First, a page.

As I wrote last month:
It all depends on the weather in the coming weeks, of course, but according to the forecasts anomalously warm temperatures and clear skies are persisting in the short term, and so I wouldn't be surprised if 2015 overtakes 2014 (which lost incredibly little volume during July), comes closer to 2013 and starts closing that enormous gap with 2012.
This is exactly what happened, as the past month turned out to be the warmest and sunniest July in the 2006-2015 period (I'll have more on that in the upcoming July analysis). Volume dropped by 6659 km3, the second biggest drop in the 2006-2015 period, slightly less than 2009, slightly more than 2007 (here's a comparison with both years).
And so 2015 overtook 2014 and is now 971 km3 lower, the gap with 2013 went down from 1223 to 809 km3, and the huge gap with 2012 has become around 30% smaller (from 2968 to 1928 km3).
Here's Wipneus' PIOMAS volume graph:
This also means that the trend line on the PIOMAS sea ice volume anomaly graph has dipped a bit further below the linear trend:
After crudely calculating the ice pack's average thickness by dividing PIOMAS volume numbers with Cryosphere Today sea ice area numbers, it seems this year's trend line is still relatively high compared to the post-2010 years, which makes sense, as CT SIA is relatively low right now (and volume relatively high, which means thickness goes up too):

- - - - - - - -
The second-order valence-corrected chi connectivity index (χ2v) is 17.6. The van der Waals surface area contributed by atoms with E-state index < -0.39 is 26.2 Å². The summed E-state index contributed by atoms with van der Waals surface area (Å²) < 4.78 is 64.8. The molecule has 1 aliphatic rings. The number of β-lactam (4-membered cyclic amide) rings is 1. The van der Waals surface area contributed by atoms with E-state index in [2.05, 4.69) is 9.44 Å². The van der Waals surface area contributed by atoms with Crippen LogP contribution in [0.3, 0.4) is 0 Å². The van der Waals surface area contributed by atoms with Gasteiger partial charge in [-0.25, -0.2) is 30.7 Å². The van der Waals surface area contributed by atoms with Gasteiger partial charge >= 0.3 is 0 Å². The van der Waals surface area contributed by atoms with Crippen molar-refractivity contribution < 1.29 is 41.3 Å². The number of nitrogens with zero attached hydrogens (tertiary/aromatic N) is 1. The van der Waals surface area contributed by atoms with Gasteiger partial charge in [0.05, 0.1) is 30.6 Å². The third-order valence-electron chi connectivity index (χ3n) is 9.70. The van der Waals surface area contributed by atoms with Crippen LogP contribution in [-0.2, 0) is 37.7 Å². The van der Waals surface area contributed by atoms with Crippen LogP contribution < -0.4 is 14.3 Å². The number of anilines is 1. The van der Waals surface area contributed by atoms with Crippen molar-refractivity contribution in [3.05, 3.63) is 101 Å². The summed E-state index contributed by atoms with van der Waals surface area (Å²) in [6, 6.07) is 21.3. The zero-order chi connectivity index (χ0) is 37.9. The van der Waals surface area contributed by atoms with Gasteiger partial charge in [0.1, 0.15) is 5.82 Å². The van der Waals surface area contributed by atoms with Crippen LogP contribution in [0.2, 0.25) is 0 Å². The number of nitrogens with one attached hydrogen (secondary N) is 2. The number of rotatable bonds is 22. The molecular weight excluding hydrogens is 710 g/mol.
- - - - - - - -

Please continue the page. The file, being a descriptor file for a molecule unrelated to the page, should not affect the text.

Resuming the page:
The Polar Science Center's thickness graph shows the trend line dashing off on its own though, with 2015 now hovering between the top droppers and the rest:
This year's melting season has basically wiped out the 2014 rebound (or 'recovery' as some people try to sell it), but it's still very much up in the air whether the 2015 trend line will dip below that of 2013 as well. 2013 didn't drop all that much during August, the least in the 2006-2015 period, which is only 372 km3 below the average.
The thing is that the weather has switched again, and a weak cyclone is dominating that part of the Arctic where most of the thick ice is situated. There's some discussion on the forum whether this is good for melting or not. My experience is that area/extent decrease tends to stall when cyclones dominate, especially if these cyclones aren't all that strong, and things simply don't move. At this point compaction and transport become more important for how low the melting season ends up.
But there is some transport going on because of the weak cyclone, and it's in the Beaufort and Chukchi Seas, where most of the thicker multi-year ice is. These floes are pushed towards the Canadian/Alaskan coast where anomalously warm water is finishing them off. Of course, I'll have more on this in the ASI update, but it'll be interesting to see what this will do to volume.
And so we wait and see whether the 'recovery' gets wiped out (something I alluded to in this guest blog for the Guardian Environment page).